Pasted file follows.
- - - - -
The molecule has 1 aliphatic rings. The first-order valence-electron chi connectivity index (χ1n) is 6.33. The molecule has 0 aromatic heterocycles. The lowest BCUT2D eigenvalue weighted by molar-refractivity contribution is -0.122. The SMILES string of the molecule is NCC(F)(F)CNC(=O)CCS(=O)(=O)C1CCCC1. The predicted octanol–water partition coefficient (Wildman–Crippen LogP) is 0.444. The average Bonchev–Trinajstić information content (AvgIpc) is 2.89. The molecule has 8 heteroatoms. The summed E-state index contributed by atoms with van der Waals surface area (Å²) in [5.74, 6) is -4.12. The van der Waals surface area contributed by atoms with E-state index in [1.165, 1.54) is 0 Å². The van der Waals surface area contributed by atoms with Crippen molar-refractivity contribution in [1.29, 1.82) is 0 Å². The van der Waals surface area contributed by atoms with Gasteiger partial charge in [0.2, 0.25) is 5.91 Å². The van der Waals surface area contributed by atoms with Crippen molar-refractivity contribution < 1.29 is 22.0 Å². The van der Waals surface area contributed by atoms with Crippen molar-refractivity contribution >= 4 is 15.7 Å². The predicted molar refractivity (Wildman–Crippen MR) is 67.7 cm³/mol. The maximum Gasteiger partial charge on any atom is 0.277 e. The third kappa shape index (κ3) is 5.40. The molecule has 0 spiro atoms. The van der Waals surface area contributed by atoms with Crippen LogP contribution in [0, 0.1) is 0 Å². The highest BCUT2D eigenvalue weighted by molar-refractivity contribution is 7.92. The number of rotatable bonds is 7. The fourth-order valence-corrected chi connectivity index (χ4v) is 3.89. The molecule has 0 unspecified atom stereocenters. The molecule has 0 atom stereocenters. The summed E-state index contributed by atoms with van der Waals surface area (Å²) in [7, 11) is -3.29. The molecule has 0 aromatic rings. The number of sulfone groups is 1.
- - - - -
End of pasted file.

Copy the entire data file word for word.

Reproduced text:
The molecule has 1 aliphatic rings. The first-order valence-electron chi connectivity index (χ1n) is 6.33. The molecule has 0 aromatic heterocycles. The lowest BCUT2D eigenvalue weighted by molar-refractivity contribution is -0.122. The SMILES string of the molecule is NCC(F)(F)CNC(=O)CCS(=O)(=O)C1CCCC1. The predicted octanol–water partition coefficient (Wildman–Crippen LogP) is 0.444. The average Bonchev–Trinajstić information content (AvgIpc) is 2.89. The molecule has 8 heteroatoms. The summed E-state index contributed by atoms with van der Waals surface area (Å²) in [5.74, 6) is -4.12. The van der Waals surface area contributed by atoms with E-state index in [1.165, 1.54) is 0 Å². The van der Waals surface area contributed by atoms with Crippen molar-refractivity contribution in [1.29, 1.82) is 0 Å². The van der Waals surface area contributed by atoms with Gasteiger partial charge in [0.2, 0.25) is 5.91 Å². The van der Waals surface area contributed by atoms with Crippen molar-refractivity contribution < 1.29 is 22.0 Å². The van der Waals surface area contributed by atoms with Crippen molar-refractivity contribution >= 4 is 15.7 Å². The predicted molar refractivity (Wildman–Crippen MR) is 67.7 cm³/mol. The maximum Gasteiger partial charge on any atom is 0.277 e. The third kappa shape index (κ3) is 5.40. The molecule has 0 spiro atoms. The van der Waals surface area contributed by atoms with Crippen LogP contribution in [0, 0.1) is 0 Å². The highest BCUT2D eigenvalue weighted by molar-refractivity contribution is 7.92. The number of rotatable bonds is 7. The fourth-order valence-corrected chi connectivity index (χ4v) is 3.89. The molecule has 0 unspecified atom stereocenters. The molecule has 0 atom stereocenters. The summed E-state index contributed by atoms with van der Waals surface area (Å²) in [7, 11) is -3.29. The molecule has 0 aromatic rings. The number of sulfone groups is 1.